35 Years of the Digest ... founded August 21, 1981
Copyright © 2016 E. William Horne. All Rights Reserved.

The Telecom Digest for Wed, 19 Oct 2016
Volume 35 : Issue 153 : "text" format

Table of contents
Water is Wet and.. "911 surcharges" don't go to 911 centers danny burstein
Undersea cables then and nowHAncock4
Your phone's on lockdown. Enjoy the show.Monty Solomon
Verizon's miserable customer service is about to get worseBill Horne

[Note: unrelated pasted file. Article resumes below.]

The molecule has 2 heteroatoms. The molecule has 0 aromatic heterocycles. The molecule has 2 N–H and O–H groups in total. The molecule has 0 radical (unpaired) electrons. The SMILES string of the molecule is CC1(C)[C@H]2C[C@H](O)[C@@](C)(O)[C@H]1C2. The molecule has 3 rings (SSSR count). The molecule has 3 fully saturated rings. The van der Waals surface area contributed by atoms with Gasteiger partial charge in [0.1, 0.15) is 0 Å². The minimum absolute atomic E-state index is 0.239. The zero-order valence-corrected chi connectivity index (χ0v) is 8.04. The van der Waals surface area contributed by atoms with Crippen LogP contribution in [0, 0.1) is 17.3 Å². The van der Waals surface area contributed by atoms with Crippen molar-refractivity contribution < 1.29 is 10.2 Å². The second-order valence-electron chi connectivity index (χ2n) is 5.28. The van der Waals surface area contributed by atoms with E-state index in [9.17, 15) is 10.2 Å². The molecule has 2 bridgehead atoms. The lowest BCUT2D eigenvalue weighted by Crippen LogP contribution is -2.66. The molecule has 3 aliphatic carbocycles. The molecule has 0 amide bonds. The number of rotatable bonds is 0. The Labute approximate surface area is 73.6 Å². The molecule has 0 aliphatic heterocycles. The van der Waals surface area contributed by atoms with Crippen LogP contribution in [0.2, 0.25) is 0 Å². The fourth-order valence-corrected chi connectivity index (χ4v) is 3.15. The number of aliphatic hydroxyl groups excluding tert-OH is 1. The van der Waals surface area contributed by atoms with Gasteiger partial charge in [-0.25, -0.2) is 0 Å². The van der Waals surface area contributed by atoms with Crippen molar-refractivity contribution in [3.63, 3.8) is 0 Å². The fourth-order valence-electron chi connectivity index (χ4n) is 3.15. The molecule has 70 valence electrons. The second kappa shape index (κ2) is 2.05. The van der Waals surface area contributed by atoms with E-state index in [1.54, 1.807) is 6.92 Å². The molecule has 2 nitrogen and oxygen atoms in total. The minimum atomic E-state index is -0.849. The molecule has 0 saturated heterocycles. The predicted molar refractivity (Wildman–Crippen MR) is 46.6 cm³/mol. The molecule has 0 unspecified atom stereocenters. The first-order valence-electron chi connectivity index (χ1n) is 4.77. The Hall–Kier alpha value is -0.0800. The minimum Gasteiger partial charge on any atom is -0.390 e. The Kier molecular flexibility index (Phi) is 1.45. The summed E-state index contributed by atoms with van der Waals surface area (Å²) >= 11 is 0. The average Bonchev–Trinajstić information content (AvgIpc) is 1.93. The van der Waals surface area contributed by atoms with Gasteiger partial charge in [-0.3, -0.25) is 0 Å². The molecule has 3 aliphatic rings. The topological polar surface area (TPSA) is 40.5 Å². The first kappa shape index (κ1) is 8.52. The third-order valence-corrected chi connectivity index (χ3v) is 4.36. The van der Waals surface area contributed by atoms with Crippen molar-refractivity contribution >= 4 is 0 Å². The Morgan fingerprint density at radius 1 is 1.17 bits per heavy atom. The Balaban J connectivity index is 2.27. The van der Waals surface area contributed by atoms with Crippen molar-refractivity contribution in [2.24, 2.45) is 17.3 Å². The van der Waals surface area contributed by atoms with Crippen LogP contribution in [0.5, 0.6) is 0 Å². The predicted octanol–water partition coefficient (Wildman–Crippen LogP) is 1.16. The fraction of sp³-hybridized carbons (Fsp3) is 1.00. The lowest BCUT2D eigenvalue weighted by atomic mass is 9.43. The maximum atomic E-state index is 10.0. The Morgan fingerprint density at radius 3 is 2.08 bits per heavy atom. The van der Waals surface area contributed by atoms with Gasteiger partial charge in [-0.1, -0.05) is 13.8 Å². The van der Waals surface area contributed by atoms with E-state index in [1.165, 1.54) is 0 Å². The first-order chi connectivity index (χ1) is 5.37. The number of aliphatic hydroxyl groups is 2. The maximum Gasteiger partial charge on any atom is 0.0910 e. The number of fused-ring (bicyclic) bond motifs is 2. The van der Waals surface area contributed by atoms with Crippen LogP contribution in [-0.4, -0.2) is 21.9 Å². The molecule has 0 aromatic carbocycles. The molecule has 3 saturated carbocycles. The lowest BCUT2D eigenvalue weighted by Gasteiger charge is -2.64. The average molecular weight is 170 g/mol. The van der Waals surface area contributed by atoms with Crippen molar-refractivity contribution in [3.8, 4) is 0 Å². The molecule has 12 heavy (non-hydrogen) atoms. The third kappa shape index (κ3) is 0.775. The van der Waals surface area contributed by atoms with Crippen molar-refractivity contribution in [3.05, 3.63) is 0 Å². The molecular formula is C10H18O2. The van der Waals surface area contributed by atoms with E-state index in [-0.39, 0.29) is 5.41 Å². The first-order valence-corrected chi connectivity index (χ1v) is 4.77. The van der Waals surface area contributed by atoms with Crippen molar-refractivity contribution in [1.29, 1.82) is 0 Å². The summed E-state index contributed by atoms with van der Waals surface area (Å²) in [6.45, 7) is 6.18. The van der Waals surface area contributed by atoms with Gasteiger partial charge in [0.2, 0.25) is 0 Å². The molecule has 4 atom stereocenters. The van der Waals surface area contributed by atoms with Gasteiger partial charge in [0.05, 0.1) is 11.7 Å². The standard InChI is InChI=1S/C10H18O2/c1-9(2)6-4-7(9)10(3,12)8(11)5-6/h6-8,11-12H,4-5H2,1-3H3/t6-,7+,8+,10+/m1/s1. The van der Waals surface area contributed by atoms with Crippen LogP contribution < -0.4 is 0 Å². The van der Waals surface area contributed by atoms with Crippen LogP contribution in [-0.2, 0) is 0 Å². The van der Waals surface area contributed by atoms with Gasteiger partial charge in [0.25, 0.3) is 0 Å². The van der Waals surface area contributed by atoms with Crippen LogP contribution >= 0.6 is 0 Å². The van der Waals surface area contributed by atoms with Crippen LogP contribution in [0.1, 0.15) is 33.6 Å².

---------------------------------------------------------------------- Message-ID: <Pine.NEB.4.64.1610161319070.18564@panix5.panix.com> Date: Sun, 16 Oct 2016 13:22:08 -0400 From: danny burstein <dannyb@panix.com> Subject: Water is Wet and.. "911 surcharges" don't go to 911 centers Same story this week as last week, last month, last year... [AP] Fees meant to update 911 system get diverted to other uses New York trails other states in modernizing its 911 systems to handle greater cellphone use, in part because lawmakers routinely divert money intended for that purpose and use it to plug holes in the state budget. ====== rest, with a "ditto" for may other states: http://bigstory.ap.org/article/7575195391194399b0a17424d79ce50d/fees-meant-update-911-system-get-diverted-other-uses _____________________________________________________ Knowledge may be power, but communications is the key dannyb@panix.com [to foil spammers, my address has been double rot-13 encoded] ***** Moderator's Note ***** Water is wet? Who knew? Bill Horne Moderator ------------------------------ Message-ID: <24df21f9-82ee-4344-9437-0c82a7386000@googlegroups.com> Date: Mon, 17 Oct 2016 13:10:18 -0700 (PDT) From: HAncock4 <withheld@invalid.telecom-digest.org> Subject: Undersea cables then and now CBS News reported that it's been exactly 150 years since the first trans-Atlantic cable began ushering in global communications. And now, in another milestone, tech giants are hanging up on traditional companies to phone in their own revolution under the sea, reports CBS News correspondent Mark Albert. The article describes operations aboard the cable laying ship, Global Sentinel, operated by TE Connectivity SubCom. The Smithsonian's National Museum of American History helped string together an exhibit commemorating the 150th anniversary to the first permanent trans-Atlantic cable and the man who assembled the financial, political and technical prowess to make it happen - entrepreneur Cyrus Field. They have samples of the early cables from the 1850s. for full article please see: http://www.cbsnews.com/news/transatlantic-cable-150-years-new-installment-undersea-te-connectivity-subcom-global-communications/ ------------------------------ Message-ID: <9261693B-DE6E-459B-A721-18D37C7775F0@roscom.com> Date: Sat, 15 Oct 2016 23:52:03 -0400 From: Monty Solomon <monty@roscom.com> Subject: Your phone's on lockdown. Enjoy the show. Yondr, a lockable pouch, holds fans' cellphones during a performance, making it impossible to take photographs, shoot videos or send text messages. The comedian Dave Chappelle used to hate when fans would pull out smartphones during his act, record the performance and then post it on YouTube and social media before the show had even ended. To him, the fans seemed more interested in getting the perfect shot than in appreciating his stand-up routine. But in late 2015, Mr. Chappelle discovered a technology called Yondr. Fans are required to place their cellphones into Yondr's form-fitting lockable pouch when entering the show, and a disk mechanism unlocks it on the way out. Fans keep the pouch with them, but it is impossible for them to snap pictures, shoot videos or send text messages during the performance while the pouch is locked. http://www.nytimes.com/2016/10/16/technology/your-phones-on-lockdown-enjoy-the-show.html ------------------------------ Message-ID: <20161018224504.GA14667@telecom.csail.mit.edu> Date: Tue, 18 Oct 2016 18:45:04 -0400 From: Bill Horne <bill@horneQRM.net> Subject: Verizon's miserable customer service is about to get worse Consumer Tech Radar By Bill Snyder Verizon Wireless plans to shutter call centers in five U.S. states and reduce staff in 1,700 of its retail stores, a move that will surely affect the company's already poor customer service. Verizon Wireless isn't exactly known for great customer service - just ask the thousands of customers who say the company recently overbilled them. Now Verizon's customer support will very likely get worse. The company plans to close call centers in five states, a move that will affect 3,200 jobs, or about 2 percent of Verizon's workforce. http://www.cio.com/article/3131057/consumer-electronics/verizons-miserable-customer-service-is-about-to-get-worse.html -- Bill Horne (Remove QRM from my email address to email me directly) ------------------------------ ********************************************* End of telecom Digest Wed, 19 Oct 2016

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